PIA25259: Radar Observations of Elongated Near-Earth Asteroid 2011 AG5
 Target Name:  Asteroid
 Mission:  Deep Space Network (DSN)
 Instrument:  Deep Space Network 
 Product Size:  3085 x 2437 pixels (w x h)
 Produced By:  JPL
 Full-Res TIFF:  PIA25259.tif (3.87 MB)
 Full-Res JPEG:  PIA25259.jpg (1.727 MB)

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This collage represents NASA radar observations of near-Earth asteroid 2011 AG5 on Feb. 4, 2023, one day after its close approach to Earth brought it about 1.1 million miles (1.8 million kilometers, or a little under five times the distance between the Moon and Earth) from our planet. While there was no risk of 2011 AG5 impacting Earth, scientists at NASA's Jet Propulsion Laboratory in Southern California closely tracked the asteroid, making invaluable observations to help determine its size, rotation, surface details, and shape. More than three times as long as it is wide, 2011 AG5 is one of the most elongated asteroids to be observed by planetary radar to date.

This close approach provided the first opportunity to take a detailed look at the asteroid since it was discovered in 2011, showing an object about 1,600 feet (500 meters) long and about 500 feet (150 meters) wide – dimensions comparable to the Empire State Building. The powerful 230-foot (70-meter) Goldstone Solar System Radar antenna dish at the Deep Space Network's facility near Barstow, California, revealed the asteroid's noteworthy dimensions.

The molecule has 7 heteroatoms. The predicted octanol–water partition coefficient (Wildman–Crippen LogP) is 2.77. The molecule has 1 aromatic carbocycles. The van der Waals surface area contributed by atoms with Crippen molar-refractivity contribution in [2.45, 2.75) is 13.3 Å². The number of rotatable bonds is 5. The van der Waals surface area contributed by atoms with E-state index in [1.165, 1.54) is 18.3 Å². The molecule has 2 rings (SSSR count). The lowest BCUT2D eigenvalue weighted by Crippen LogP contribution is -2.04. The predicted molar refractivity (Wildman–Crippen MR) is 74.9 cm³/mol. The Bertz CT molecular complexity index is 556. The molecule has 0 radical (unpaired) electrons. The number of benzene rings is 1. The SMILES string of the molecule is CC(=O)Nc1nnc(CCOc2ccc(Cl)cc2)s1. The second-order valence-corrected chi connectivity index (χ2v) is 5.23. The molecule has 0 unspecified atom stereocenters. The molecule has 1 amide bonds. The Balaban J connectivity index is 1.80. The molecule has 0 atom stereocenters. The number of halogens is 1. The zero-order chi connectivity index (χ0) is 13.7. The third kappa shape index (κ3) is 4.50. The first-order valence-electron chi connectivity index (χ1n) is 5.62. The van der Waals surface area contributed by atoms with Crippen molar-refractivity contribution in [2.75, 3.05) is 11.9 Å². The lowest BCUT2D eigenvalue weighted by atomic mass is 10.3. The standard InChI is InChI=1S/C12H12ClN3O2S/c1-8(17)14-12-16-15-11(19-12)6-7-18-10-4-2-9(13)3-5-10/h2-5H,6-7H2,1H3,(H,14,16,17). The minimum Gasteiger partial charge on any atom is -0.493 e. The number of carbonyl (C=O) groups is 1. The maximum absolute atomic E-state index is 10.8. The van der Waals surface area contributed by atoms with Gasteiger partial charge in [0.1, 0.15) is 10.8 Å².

The Goldstone observations show that 2011 AG5 has a large concavity in one of its hemispheres and some subtle dark and lighter regions that may indicate small-scale surface features a few dozen meters across. If viewed by the human eye, 2011 AG5 would appear as dark as charcoal. The observations also confirmed the asteroid has a slow rotation rate, taking nine hours to fully rotate.

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